RFK Jr. Makes a Play for the Presidency With Retro Super Bowl Ad With a Marching Tune

‘Do you want a man for president who’s seasoned through and through,’ the lyrics ask, ‘a man who is old enough to know and young enough to do?’

Via Twitter
An image from independent presidential candidate RFK Jr.'s retro-looking television ad aired during the Super Bowl. Via Twitter

Waging an underdog campaign for president, Robert F. Kennedy Jr. is hitting the gridiron with a retro commercial echoing from its debut in Super Bowl LVIII. It scores in several ways, impressing upon the nation that the Independent is playing November’s big game to win.

The commercial reused a 1960 campaign song from President Kennedy, Mr. Kennedy’s uncle. The catchy popular march — reminiscent of the Irish-American song, “McNamara’s Band” — is an earworm, and it fit this moment with age at the forefront of voters’ minds.

JFK, at 43 the youngest president ever elected, asked Americans to vote for a new generation of leadership. The term-limited incumbent, 70-year-old President Eisenhower, was the oldest man to serve as president at the time, as President Biden, 81, is today.

“Do you want a man for president who’s seasoned through and through,” the lyrics ask, “a man who is old enough to know and young enough to do?” Mr. Kennedy, 70, is younger than both Mr. Biden and President Trump, 77.

The 1960 ad had one- and two-minute versions. Mr. Kennedy’s trimmed that to 30 seconds, a spot priced at about $7 million. American Values 2024, a super PAC, bought the time. A record 115.1 million people watched last year’s game. Yesterday’s contest is expected to have surpassed that.

Mr. Kennedy’s main asset is his family name. The song hammers it seven times at the top and repeats it four times later. “Kennedy” appears on screen 27 times. The final shot lingers on a campaign button reading, “Kennedy for President 2024,” bearing Mr. Kennedy’s face.

The commercial does its job invoking nostalgia for previous Democratic campaigns. President Kennedy was slain in 1963, as was, during the 1968 primaries, his brother, Senator Robert Kennedy Sr. The last surviving brother, Senator Edward Kennedy, challenged unsuccessfully President Carter for the party’s nomination in 1980.

Many Democrats still revere the Kennedy “Camelot” mystique, but party leaders soured on Mr. Kennedy when he entered this season’s primaries against Mr. Biden. Now, they worry that his run will draw more support from the president, helping Mr. Trump.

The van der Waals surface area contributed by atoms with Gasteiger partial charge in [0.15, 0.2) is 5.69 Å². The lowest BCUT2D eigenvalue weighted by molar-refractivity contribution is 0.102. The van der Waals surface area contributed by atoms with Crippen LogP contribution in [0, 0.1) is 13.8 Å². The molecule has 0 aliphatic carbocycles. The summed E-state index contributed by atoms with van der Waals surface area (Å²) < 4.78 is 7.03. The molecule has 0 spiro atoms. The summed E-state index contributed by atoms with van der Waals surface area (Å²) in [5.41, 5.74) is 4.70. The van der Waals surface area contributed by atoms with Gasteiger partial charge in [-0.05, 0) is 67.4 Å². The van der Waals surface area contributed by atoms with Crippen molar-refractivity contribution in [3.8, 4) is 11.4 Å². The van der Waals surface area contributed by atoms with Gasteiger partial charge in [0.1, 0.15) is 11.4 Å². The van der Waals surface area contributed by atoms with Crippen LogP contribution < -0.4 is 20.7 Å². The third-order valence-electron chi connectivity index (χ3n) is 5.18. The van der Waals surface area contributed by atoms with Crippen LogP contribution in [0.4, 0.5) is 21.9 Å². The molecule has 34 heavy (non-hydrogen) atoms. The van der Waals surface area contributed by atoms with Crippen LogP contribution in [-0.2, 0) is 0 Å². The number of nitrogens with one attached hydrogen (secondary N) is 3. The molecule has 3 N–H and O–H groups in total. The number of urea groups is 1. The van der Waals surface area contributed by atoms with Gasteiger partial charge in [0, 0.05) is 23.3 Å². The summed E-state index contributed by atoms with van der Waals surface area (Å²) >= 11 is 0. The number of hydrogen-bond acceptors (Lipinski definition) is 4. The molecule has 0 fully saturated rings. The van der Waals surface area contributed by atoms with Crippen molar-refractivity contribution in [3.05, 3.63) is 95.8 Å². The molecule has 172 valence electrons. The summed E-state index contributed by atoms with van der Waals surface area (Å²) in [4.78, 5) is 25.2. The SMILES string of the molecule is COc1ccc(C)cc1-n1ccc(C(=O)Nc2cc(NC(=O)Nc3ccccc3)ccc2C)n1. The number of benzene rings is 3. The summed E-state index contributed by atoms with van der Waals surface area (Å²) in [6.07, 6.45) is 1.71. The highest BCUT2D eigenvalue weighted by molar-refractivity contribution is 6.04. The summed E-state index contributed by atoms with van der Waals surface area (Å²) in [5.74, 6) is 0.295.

A Democratic strategist, Robert Shrum, took to X to call the commercial “straight-out plagiarism,” and invoked the quip by Senator Lloyd Bentsen in his 1988 debate with Vice President Quayle. “Bobby,” Mr. Shrum said, “you’re no John Kennedy. Instead, you are a Trump ally.”

More damaging than the complaints by Mr. Shrum — who worked on eight presidential campaigns, all unsuccessful — might be tweets like the one by Mr. Kennedy’s cousin, Robert Shriver, who objected to the use of “our uncle’s faces” and that of his mother, Eunice Shriver.

Mr. Shriver said his mother “would be appalled” by Mr. Kennedy’s “deadly health care views. Respect for science, vaccines, & health care equity were in her DNA.” His brother, Mark Shriver, tweeted, “I agree.” The schism is reminiscent of the Roosevelt dynasty splitting into factions over President Theodore Roosevelt, a Republican, and President Franklin Roosevelt, a Democrat.

“RFK Jr. is on the outs with almost the entire extended Kennedy Clan,” the author of “Coming to Terms with John F. Kennedy,” Stephen F. Knott, tells the Sun. “They do not see him as an heir to either JFK or RFK.” A professor at the U.S. Naval War College who worked on Senator Edward Kennedy’s campaign in 1976, he said the ad “shocked the hell out of me.”

A Kennedy cousin, Jack Schlossberg, “called RFK Jr.’s campaign ‘an embarrassment’ last fall,” Mr. Knott said. “I have to believe that comment was cleared by his mother,”Caroline Kennedy, who is JFK’s daughter and Mr. Biden’s ambassador to Australia.

“Perhaps his PAC knows something I don’t,” Mr. Knott said. “If they believe they will win some Baby-Boomers yearning for a return to Camelot, I think they’re deluding themselves. Camelot worshippers are not likely to embrace the policy positions of RFK Jr.”

Mr. Kennedy seems untroubled by the criticism. “Our momentum is growing,” he posted on X along with the commercial. “It’s time for an independent president to heal the divide in our country.” Whether or not voters agree, his Super Bowl play has them talking about his candidacy — quite a bang for his super PAC’s buck.


The New York Sun

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